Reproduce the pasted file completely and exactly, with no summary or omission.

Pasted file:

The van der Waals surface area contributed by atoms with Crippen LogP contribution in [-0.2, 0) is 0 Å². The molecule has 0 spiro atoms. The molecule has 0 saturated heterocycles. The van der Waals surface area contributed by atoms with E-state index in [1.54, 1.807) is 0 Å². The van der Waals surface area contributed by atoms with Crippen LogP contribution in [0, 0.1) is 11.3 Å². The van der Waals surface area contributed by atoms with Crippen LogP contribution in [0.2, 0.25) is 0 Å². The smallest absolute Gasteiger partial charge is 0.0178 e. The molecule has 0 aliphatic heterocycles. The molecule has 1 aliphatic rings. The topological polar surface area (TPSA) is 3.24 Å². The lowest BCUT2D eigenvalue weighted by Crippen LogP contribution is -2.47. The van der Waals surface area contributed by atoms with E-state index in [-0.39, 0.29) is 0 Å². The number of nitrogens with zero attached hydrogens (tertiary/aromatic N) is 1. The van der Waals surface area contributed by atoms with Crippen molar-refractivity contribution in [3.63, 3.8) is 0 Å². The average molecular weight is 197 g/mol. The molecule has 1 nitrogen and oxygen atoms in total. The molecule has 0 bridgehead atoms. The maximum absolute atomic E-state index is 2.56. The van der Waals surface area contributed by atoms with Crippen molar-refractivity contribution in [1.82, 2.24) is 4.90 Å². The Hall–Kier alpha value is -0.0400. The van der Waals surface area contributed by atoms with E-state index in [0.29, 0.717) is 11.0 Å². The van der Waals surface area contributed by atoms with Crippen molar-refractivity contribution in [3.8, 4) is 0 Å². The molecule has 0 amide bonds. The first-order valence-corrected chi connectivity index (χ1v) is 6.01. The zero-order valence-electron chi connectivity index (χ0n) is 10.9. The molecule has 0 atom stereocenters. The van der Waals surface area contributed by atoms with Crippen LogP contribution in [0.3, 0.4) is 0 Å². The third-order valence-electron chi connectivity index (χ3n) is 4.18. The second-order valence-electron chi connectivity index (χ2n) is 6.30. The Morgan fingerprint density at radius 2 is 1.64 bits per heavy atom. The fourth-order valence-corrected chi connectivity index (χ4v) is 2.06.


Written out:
The van der Waals surface area contributed by atoms with Crippen LogP contribution in [-0.2, 0) is 0 Å². The molecule has 0 spiro atoms. The molecule has 0 saturated heterocycles. The van der Waals surface area contributed by atoms with E-state index in [1.54, 1.807) is 0 Å². The van der Waals surface area contributed by atoms with Crippen LogP contribution in [0, 0.1) is 11.3 Å². The van der Waals surface area contributed by atoms with Crippen LogP contribution in [0.2, 0.25) is 0 Å². The smallest absolute Gasteiger partial charge is 0.0178 e. The molecule has 0 aliphatic heterocycles. The molecule has 1 aliphatic rings. The topological polar surface area (TPSA) is 3.24 Å². The lowest BCUT2D eigenvalue weighted by Crippen LogP contribution is -2.47. The van der Waals surface area contributed by atoms with E-state index in [-0.39, 0.29) is 0 Å². The number of nitrogens with zero attached hydrogens (tertiary/aromatic N) is 1. The van der Waals surface area contributed by atoms with Crippen molar-refractivity contribution in [3.63, 3.8) is 0 Å². The average molecular weight is 197 g/mol. The molecule has 1 nitrogen and oxygen atoms in total. The molecule has 0 bridgehead atoms. The maximum absolute atomic E-state index is 2.56. The van der Waals surface area contributed by atoms with Crippen molar-refractivity contribution in [1.82, 2.24) is 4.90 Å². The Hall–Kier alpha value is -0.0400. The van der Waals surface area contributed by atoms with E-state index in [0.29, 0.717) is 11.0 Å². The van der Waals surface area contributed by atoms with Crippen molar-refractivity contribution in [3.8, 4) is 0 Å². The molecule has 0 amide bonds. The first-order valence-corrected chi connectivity index (χ1v) is 6.01. The zero-order valence-electron chi connectivity index (χ0n) is 10.9. The molecule has 0 atom stereocenters. The van der Waals surface area contributed by atoms with Crippen LogP contribution in [0.3, 0.4) is 0 Å². The third-order valence-electron chi connectivity index (χ3n) is 4.18. The second-order valence-electron chi connectivity index (χ2n) is 6.30. The Morgan fingerprint density at radius 2 is 1.64 bits per heavy atom. The fourth-order valence-corrected chi connectivity index (χ4v) is 2.06.